Someone's get rich quick scheme isn't going so well
A few months back, when Kim Dotcom was revealing the first details of Mega, he announced that he'd be using the me.ga domain for the site. It didn't last long though as, presumably under pressure from the US, the Gabon government took away the domain.Strangely enough, the domain then became the home, or one home, of Omega, a group, project, hacker trying to get some attention.
This group or person wasn't too keen on Dotcom and went on to attack him in one way or another. The me.ga domain was also up for sale, for the nice round sum of $1 million, €750,000.
Nothing came of it though and people moved on. But Omega is back, now auctioning off Mega.co for the same amount of money.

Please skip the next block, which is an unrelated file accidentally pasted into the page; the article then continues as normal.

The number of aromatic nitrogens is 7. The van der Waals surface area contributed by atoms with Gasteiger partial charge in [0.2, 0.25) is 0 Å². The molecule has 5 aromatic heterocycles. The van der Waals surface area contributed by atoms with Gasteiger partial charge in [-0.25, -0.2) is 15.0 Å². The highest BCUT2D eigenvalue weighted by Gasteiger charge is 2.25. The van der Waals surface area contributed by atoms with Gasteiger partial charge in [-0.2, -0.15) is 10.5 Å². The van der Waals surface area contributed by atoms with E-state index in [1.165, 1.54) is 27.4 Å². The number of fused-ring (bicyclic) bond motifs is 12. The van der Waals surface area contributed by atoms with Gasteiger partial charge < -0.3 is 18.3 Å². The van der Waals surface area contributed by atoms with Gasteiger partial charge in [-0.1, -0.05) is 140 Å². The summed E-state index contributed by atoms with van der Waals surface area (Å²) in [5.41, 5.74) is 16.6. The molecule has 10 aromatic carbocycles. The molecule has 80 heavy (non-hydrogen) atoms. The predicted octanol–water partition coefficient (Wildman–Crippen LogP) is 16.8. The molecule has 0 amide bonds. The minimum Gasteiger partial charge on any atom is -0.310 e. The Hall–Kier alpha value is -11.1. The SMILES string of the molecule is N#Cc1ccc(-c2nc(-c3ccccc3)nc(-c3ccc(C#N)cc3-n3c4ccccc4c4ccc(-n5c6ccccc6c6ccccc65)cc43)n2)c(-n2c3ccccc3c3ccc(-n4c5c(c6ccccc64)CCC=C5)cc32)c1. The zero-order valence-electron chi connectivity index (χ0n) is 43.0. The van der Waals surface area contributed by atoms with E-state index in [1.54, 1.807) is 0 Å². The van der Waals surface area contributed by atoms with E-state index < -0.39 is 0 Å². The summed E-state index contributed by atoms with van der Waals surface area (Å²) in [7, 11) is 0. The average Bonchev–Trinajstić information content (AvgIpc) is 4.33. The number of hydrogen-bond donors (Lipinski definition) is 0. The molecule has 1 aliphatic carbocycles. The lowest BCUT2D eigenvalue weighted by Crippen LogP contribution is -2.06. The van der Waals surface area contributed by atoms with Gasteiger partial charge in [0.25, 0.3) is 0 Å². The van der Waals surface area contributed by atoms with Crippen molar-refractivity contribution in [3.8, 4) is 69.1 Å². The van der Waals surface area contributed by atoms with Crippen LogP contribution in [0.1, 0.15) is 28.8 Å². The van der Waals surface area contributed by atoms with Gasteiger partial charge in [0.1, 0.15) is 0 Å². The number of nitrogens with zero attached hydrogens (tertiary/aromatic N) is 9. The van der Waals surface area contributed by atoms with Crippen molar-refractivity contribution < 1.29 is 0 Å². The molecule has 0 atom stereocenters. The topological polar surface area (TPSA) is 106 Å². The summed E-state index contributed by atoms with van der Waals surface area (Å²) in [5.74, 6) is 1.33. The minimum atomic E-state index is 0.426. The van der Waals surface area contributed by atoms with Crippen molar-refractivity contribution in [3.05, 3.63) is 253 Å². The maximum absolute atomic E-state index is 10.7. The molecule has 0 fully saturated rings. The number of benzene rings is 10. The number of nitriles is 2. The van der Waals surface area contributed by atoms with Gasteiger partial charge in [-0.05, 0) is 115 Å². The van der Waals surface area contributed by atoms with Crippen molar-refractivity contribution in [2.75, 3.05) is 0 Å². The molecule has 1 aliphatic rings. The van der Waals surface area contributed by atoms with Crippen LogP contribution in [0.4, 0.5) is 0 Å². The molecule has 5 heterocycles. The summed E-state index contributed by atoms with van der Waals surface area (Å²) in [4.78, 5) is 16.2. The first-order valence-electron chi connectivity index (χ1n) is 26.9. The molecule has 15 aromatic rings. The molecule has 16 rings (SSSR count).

There aren't any takers, but the group is trying to drum up some attention in the hope that someone will be silly enough to pay that kind of money, or any kind of money really, for the domain.
The group went to such lengths that it tried to trick one Ars Technica reporter into believing that he was contacted by Kim Dotcom who was claiming that the Mega.co.nz domain is to be suspended and that Mega would be switching to Mega.co.
It was an amateurish scam, but it's only purpose seems to have been to get some attention for the Mega.co auction. In that sense, it worked.
The money from the auction is supposed to go towards a fund set up to help people like Bradley Manning, the Wikileaks source, and Andrew Auernheimer, the notorious internet troll Weev.
That may or may not be true. But all of the efforts, first to sell off me.ga, now the new domain, plus all the scheming seem to indicate that this is someone with a grudge on Dotcom, at best, or someone looking to make a quick buck, at worse.